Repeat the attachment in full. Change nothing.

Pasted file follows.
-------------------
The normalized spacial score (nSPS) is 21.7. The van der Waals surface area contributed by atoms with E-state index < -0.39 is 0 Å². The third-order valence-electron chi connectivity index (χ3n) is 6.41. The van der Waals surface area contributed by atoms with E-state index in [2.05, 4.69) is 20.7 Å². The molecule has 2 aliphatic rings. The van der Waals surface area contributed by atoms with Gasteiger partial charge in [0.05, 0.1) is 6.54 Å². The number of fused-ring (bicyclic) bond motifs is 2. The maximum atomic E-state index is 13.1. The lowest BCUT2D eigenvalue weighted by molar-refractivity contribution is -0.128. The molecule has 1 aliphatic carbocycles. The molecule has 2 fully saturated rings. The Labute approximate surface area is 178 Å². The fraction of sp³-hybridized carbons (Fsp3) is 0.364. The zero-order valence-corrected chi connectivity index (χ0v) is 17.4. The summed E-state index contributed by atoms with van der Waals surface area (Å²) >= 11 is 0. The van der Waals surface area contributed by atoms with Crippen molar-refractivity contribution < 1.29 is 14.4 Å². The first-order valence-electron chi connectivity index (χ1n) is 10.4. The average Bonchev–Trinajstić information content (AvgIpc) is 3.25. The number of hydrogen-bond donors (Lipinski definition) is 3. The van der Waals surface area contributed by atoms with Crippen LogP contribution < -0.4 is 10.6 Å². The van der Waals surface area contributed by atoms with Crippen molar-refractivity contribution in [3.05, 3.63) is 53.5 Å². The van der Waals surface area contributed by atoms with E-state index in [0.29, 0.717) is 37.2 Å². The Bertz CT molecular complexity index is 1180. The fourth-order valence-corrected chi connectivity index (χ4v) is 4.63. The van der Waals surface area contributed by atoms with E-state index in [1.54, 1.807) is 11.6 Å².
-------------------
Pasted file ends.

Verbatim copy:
The normalized spacial score (nSPS) is 21.7. The van der Waals surface area contributed by atoms with E-state index < -0.39 is 0 Å². The third-order valence-electron chi connectivity index (χ3n) is 6.41. The van der Waals surface area contributed by atoms with E-state index in [2.05, 4.69) is 20.7 Å². The molecule has 2 aliphatic rings. The van der Waals surface area contributed by atoms with Gasteiger partial charge in [0.05, 0.1) is 6.54 Å². The number of fused-ring (bicyclic) bond motifs is 2. The maximum atomic E-state index is 13.1. The lowest BCUT2D eigenvalue weighted by molar-refractivity contribution is -0.128. The molecule has 1 aliphatic carbocycles. The molecule has 2 fully saturated rings. The Labute approximate surface area is 178 Å². The fraction of sp³-hybridized carbons (Fsp3) is 0.364. The zero-order valence-corrected chi connectivity index (χ0v) is 17.4. The summed E-state index contributed by atoms with van der Waals surface area (Å²) >= 11 is 0. The van der Waals surface area contributed by atoms with Crippen molar-refractivity contribution < 1.29 is 14.4 Å². The first-order valence-electron chi connectivity index (χ1n) is 10.4. The average Bonchev–Trinajstić information content (AvgIpc) is 3.25. The number of hydrogen-bond donors (Lipinski definition) is 3. The van der Waals surface area contributed by atoms with Crippen LogP contribution < -0.4 is 10.6 Å². The van der Waals surface area contributed by atoms with Crippen molar-refractivity contribution in [3.05, 3.63) is 53.5 Å². The van der Waals surface area contributed by atoms with E-state index in [0.29, 0.717) is 37.2 Å². The Bertz CT molecular complexity index is 1180. The fourth-order valence-corrected chi connectivity index (χ4v) is 4.63. The van der Waals surface area contributed by atoms with E-state index in [1.54, 1.807) is 11.6 Å².